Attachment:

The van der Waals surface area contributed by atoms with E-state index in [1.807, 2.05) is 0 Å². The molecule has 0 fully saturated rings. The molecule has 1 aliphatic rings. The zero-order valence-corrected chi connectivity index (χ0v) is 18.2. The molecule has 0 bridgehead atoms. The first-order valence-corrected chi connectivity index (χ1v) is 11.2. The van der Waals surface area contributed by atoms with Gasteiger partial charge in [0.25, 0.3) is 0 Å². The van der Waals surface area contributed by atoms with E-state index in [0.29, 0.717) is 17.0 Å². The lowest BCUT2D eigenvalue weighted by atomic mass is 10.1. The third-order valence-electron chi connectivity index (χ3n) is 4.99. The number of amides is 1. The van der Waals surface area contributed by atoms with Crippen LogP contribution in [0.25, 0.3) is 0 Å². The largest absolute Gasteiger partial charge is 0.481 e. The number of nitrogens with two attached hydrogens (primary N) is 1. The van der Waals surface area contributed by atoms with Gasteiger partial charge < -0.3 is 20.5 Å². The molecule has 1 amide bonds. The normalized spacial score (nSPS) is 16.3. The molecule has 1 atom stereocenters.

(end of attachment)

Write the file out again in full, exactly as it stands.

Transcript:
The van der Waals surface area contributed by atoms with E-state index in [1.807, 2.05) is 0 Å². The molecule has 0 fully saturated rings. The molecule has 1 aliphatic rings. The zero-order valence-corrected chi connectivity index (χ0v) is 18.2. The molecule has 0 bridgehead atoms. The first-order valence-corrected chi connectivity index (χ1v) is 11.2. The van der Waals surface area contributed by atoms with Gasteiger partial charge in [0.25, 0.3) is 0 Å². The van der Waals surface area contributed by atoms with E-state index in [0.29, 0.717) is 17.0 Å². The lowest BCUT2D eigenvalue weighted by atomic mass is 10.1. The third-order valence-electron chi connectivity index (χ3n) is 4.99. The number of amides is 1. The van der Waals surface area contributed by atoms with Crippen LogP contribution in [0.25, 0.3) is 0 Å². The largest absolute Gasteiger partial charge is 0.481 e. The number of nitrogens with two attached hydrogens (primary N) is 1. The van der Waals surface area contributed by atoms with Gasteiger partial charge < -0.3 is 20.5 Å². The molecule has 1 amide bonds. The normalized spacial score (nSPS) is 16.3. The molecule has 1 atom stereocenters.